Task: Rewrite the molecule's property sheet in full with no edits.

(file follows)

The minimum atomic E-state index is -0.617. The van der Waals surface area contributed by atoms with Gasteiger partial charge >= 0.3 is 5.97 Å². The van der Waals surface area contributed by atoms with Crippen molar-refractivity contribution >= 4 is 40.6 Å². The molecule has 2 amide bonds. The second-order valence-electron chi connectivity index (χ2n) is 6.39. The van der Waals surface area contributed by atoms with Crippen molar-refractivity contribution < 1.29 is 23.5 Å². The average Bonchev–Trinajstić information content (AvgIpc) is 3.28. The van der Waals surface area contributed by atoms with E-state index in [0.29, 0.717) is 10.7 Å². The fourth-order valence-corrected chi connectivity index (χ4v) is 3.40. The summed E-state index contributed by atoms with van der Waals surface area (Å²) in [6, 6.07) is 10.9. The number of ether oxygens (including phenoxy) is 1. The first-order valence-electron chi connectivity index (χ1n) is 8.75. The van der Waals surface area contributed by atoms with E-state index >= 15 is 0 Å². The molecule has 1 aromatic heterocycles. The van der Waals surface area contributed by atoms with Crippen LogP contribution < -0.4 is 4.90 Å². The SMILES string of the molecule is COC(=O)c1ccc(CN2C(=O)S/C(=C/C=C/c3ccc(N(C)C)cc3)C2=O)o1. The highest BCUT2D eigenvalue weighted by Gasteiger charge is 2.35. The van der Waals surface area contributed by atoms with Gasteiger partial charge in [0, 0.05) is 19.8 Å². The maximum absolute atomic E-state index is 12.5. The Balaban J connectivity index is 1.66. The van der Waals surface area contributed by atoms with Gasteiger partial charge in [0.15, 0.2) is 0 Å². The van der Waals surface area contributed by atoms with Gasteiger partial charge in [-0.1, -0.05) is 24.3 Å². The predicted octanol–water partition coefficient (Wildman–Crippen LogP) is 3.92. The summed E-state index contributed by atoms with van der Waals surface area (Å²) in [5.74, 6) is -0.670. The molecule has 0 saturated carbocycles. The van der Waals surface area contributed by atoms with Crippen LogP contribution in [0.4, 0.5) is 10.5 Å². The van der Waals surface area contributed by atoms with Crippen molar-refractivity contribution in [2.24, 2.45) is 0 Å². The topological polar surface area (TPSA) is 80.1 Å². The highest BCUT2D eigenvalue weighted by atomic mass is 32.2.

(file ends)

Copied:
The minimum atomic E-state index is -0.617. The van der Waals surface area contributed by atoms with Gasteiger partial charge >= 0.3 is 5.97 Å². The van der Waals surface area contributed by atoms with Crippen molar-refractivity contribution >= 4 is 40.6 Å². The molecule has 2 amide bonds. The second-order valence-electron chi connectivity index (χ2n) is 6.39. The van der Waals surface area contributed by atoms with Crippen molar-refractivity contribution < 1.29 is 23.5 Å². The average Bonchev–Trinajstić information content (AvgIpc) is 3.28. The van der Waals surface area contributed by atoms with E-state index in [0.29, 0.717) is 10.7 Å². The fourth-order valence-corrected chi connectivity index (χ4v) is 3.40. The summed E-state index contributed by atoms with van der Waals surface area (Å²) in [6, 6.07) is 10.9. The number of ether oxygens (including phenoxy) is 1. The first-order valence-electron chi connectivity index (χ1n) is 8.75. The van der Waals surface area contributed by atoms with E-state index >= 15 is 0 Å². The molecule has 1 aromatic heterocycles. The van der Waals surface area contributed by atoms with Crippen LogP contribution < -0.4 is 4.90 Å². The SMILES string of the molecule is COC(=O)c1ccc(CN2C(=O)S/C(=C/C=C/c3ccc(N(C)C)cc3)C2=O)o1. The highest BCUT2D eigenvalue weighted by Gasteiger charge is 2.35. The van der Waals surface area contributed by atoms with Gasteiger partial charge in [0, 0.05) is 19.8 Å². The maximum absolute atomic E-state index is 12.5. The Balaban J connectivity index is 1.66. The van der Waals surface area contributed by atoms with Gasteiger partial charge in [0.15, 0.2) is 0 Å². The van der Waals surface area contributed by atoms with Gasteiger partial charge in [-0.1, -0.05) is 24.3 Å². The predicted octanol–water partition coefficient (Wildman–Crippen LogP) is 3.92. The summed E-state index contributed by atoms with van der Waals surface area (Å²) in [5.74, 6) is -0.670. The molecule has 0 saturated carbocycles. The van der Waals surface area contributed by atoms with Crippen LogP contribution in [0.4, 0.5) is 10.5 Å². The van der Waals surface area contributed by atoms with Crippen molar-refractivity contribution in [2.24, 2.45) is 0 Å². The topological polar surface area (TPSA) is 80.1 Å². The highest BCUT2D eigenvalue weighted by atomic mass is 32.2.